i’m choicely buggered…you decide!

This week I decide less

decision fatigue willpower i'm choicely buggered...you decide!
by John Rensten / Getty Images

I have two seemingly unrelated theories about life.

First, successful people eat boring breakfasts. Crude, but true. Look around the busy exec-y types you know – they eat vegemite on toast, or porridge. Every day. And don’t put any further thought to it. It’s only ratbags like me who deliberate wildly between boiled eggs, quinoa porridge and left-over Indian.

The second, kids – despite their protestations – don’t actually want to be asked what after-school activity they prefer for next semester, or what they’d like on their sandwich today. I don’t have kids, but I was talking about this with friends-who-are-parents last weekend. As one said, “It was better, wasn’t it – for everyone – back when we were told ‘hey, kids it’s devon and tomato sauce today’. We’d move on to wrestling with our sister. What have we done?” We’ve bludgeoned kids with decisions, that’s what.

I’ve touched on this issue before in this column: the chore that is making decisions. But, seriously, it’s the sexiest topic doing the psychology rounds at the moment and so I thought I should re-penetrate with the latest findings. They all say the same thing: we’re a society suffering “decision fatigue”. The New York Times magazine this month ran a long feature on the subject and there’s emerged a spate of books to choose from about the art of choosing. At every turn, we have to make more decisions – whether to reply to an email, to pay for extra legroom, to subscribe to the weekly newsletter. We’re expected to have an opinion on everything and it’s leaving us choicely buggered.

A study earlier this year found, unlike, say, running fatigue  – which sees us hit a wall – decision fatigue sees us do dumb things, like reverting to default or safe options, or to making decisions that keep our options open…which just prolongs the fatigue. After a day spent making decisions, judges in the US were found to default to more severe parole sentences in the afternoon. They were decision-spent, so set conservative sentences that kept options open (they could always reduce them later). Another study found when we have to choose the customized extras for our car, we deliberate conscientiously at the start of the form, then eventually “give in” to the default options (nattily, companies put the more expensive decisions at the end of forms).  Or, of course, we put off deciding.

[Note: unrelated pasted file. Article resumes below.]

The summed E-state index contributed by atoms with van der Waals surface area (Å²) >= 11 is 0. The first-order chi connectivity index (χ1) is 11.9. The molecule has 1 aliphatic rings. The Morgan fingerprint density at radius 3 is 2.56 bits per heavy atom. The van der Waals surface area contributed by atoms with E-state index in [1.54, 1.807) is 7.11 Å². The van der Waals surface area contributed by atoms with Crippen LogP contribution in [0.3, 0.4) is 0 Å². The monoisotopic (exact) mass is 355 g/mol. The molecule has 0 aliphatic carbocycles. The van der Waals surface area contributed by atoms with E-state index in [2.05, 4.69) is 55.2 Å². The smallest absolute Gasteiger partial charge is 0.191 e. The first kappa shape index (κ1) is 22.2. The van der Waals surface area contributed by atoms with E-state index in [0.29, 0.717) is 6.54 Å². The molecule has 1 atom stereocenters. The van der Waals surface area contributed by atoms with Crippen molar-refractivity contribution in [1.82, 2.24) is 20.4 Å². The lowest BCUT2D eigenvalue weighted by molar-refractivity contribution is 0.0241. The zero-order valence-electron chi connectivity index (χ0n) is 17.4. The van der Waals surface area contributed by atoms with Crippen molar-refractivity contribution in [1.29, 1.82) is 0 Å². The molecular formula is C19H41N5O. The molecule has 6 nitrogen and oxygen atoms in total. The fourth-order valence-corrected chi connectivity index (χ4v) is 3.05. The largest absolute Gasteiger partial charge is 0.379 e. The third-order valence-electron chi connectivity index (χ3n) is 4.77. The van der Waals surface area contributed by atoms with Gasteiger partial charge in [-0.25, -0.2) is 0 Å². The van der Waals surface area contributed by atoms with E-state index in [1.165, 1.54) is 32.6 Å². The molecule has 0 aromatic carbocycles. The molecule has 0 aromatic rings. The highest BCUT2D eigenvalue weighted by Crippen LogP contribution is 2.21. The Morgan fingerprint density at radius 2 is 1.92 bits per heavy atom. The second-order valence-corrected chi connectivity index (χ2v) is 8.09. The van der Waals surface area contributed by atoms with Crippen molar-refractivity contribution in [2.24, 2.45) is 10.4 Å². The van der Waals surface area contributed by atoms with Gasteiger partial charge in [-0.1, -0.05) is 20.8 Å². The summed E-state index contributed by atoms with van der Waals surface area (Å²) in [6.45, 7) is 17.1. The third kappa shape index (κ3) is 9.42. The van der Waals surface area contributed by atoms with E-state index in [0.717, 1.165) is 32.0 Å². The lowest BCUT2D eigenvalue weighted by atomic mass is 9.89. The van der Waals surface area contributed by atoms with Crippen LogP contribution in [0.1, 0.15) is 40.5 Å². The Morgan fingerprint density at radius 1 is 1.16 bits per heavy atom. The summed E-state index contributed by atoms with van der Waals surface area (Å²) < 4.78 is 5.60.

But, friends, I’m interested in solutions here. And preferably ones that are dictated to me. Because this is the point: the less pithy decisions we make, the more decisive energy we have for the important ones.

Fix #1: set your life up to make less decisions.

Eat the same breakfast. Wear a suit. Buy the same brand of frozen peas. Again to revisit, a while back I shared I was living out of one suitcase. I have done so for six months now and I do in fact think it’s made me more successful. I don’t deliberate what to wear– I have one exercise ensemble and three “day outfits” that I rotate – freeing me to make more important decisions, like whether to include this example in this column.

Fix #2 Do whatever grabs you.

I stumbled on this productivity advice a while back: scan your to-do list and just do stuff that appeals, thus saving the decision of whether it’s a priority. It warms you up and eventually you get through the lot. I’ve been applying this to life generally. Grabbing the first item on the pub menu that I see and not worrying I’ll get food envy, for instance. It’s strangely motivating because you know you’re doing it for an important reason – to conserve choice power.

Fix #3 Spend an hour making choices.

Most stuff we “can’t get to” (emails, paperwork, etc.), says Steve Chandler in his book Time Warrior, bank up because they require a decision (that we’ve been too buggered to make). Fly through your to-do list and make a fast decision; make it a game, he says. Again, I found it worked knowing it was for a greater cause.

I’m not a parent, but perhaps telling your eleven-year-old that the reason they’re having devon (again) is because you’re saving them from choosing a drop-kick husband when they’re older might work too?



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